Kamara has only played 9 games so it’s hard to judge him against guys who played an entire season, but right now he’s on pace for 1404 yards from scrimmage, 75 catches, 11 touchdowns, while averaging 6.5 yards-per-carry. I believe the word you are looking for is WOW. He’s on pace for 100 more total yards from scrimmage than Reggie and only 50 less than Mayes’ 1449 while doing it with less than 200 total touches.  That’s something special. I’m guessing the touches will increase but so will the yardage as we get deeper into the season. It’s not crazy to think Kamara breaks 1600 total yards on about 210 touches. 

So who’s the best rookie running back in Saints history? I say Reuben Mayes by a nose over Kamara, then Rogers, and Bush. Mayes carried a team missing its’ quarterback and for a fleeting moment it looked like he might take the Saints to a place they’d never been…the playoffs. 

Feel free to debate amongst yourselves though. 

Saints Mood and Meditation Music: Band of Heathens Hurricane
One of my Twitter followers, @joecephus, recommended this song. His reasoning is sound, “Everyone was trying to tell us that our defense stunk, Brees was old, and our coach was leaving, but we know better.”

The band sings, “It takes a lot of water to wash away New Orleans.”, and in 2017 you can say the same thing about the Saints, because they are relevant again even if nobody thought they would be. One of my favorite parts of 2017 is every single one of us pretending 0-2 never happened and we were all totally confident the season was going to be awesome.  Sure we did. 


The Games
Last Week: 4-1
Season: 26-19

New Orleans (-7.5) vs. Washington:  The 2017 New Orleans Saints are built like a team trying to hide their quarterback. The Saints can run the ball down a team’s throat, play good defense, and just sort of need the quarterback to make a couple of throws and stay out of the way. Add Drew Brees to the formula and suddenly it looks unstoppable.

For teams facing the Saints, stopping the running game has to be the first objective.  This isn’t to say Sean Payton has suddenly turned into Vince Lombardi, but as the 24 consecutive runs in Buffalo showed, if you can’t stop the Saints running game you have ZERO shot, because Payton will just bludgeon your defense to an unrecognizable pile of rubble.

So how is Washington against the run? Not great. They are 13th in rushing yards allowed (109.6 yards-per-game) and 17th in yards-per-carry (4.1).  Keep in mind Buffalo headed into the Saints game with a top 10 rushing defense, they are now 22nd.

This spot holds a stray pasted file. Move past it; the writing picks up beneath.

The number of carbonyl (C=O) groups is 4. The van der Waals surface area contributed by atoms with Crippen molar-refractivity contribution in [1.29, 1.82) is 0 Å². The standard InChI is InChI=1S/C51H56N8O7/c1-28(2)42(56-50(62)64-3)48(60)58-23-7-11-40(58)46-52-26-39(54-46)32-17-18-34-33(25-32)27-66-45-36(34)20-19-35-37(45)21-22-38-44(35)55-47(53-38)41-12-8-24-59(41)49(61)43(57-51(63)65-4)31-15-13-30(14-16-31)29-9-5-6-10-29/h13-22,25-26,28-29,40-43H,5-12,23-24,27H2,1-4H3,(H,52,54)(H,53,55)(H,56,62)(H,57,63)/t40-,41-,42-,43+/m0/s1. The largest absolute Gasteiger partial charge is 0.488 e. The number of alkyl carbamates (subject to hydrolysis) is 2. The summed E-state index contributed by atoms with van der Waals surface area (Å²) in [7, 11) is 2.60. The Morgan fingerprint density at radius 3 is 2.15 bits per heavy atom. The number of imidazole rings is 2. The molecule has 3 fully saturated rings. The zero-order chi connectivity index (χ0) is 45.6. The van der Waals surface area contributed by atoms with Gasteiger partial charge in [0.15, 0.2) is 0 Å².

You thought Sunday in Buffalo was fun? Just wait until teams get so desperate to stop Mark Ingram and Alvin Kamara they start committing more players to doing it early in games. Can you say play action bomb to Ted Ginn Jr.? Oh yes.  Look for the Saints to be very aggressive on first down against a Washington pass defense allowing 250 passing yards-per-game. 

Washington are a banged up football team right now. They will be without their starting running back, a starting linebacker, and might be without tight end Jordan Reed.  The Saints aren’t going to go 14-2 but right now it kind of feels like they might. The only team in the Mercedes Benz Superdome on Sunday capable of beating the Saints is the Saints. That’s not going to happen.
 

Saints 38-17

Atlanta (+3) at Seattle:  It pains me to say here come the Falcons, but here come the Falcons. The Seahawks have a ton of injuries and when safety Earl Thomas doesn’t play their defense isn’t very good. 

Falcons 24-20

Jacksonville (-7.5) at Cleveland: At some point don’t the Browns need to be declared a ward of the state based on neglect? What will happen first? The Browns have a winning season or we get to eat a Hubig’s pie again? 
 

Jaguars 27-17

Arizona (-1.5) at Houston: The Texans were like a guy driving a Ferrari cross country that broke down in the desert. Deshaun Watson was the Ferrari and now they are stuck in the middle of nowhere with no hope of rescue.  
Cardinals 23-20

LSU (-15.5) at Tennessee: The Volunteers might get the dead cat bounce from firing their coach but I doubt it. If LSU goes 9-3 during Ed Orgeron’s first season I’m going to be very pleased. 
LSU 45-10

Ralph Malbrough is a Saints fan living in Houston. Email him at Saintshappyhour@gmail.com, find him on Facebook, or follow him on Twitter at https://twitter.com/SaintsForecast or download his podcast at Itunes.

© 2017 WWL-TV


JOIN THE CONVERSATION

To find out more about Facebook commenting please read the
Conversation Guidelines and FAQs

Leave a Comment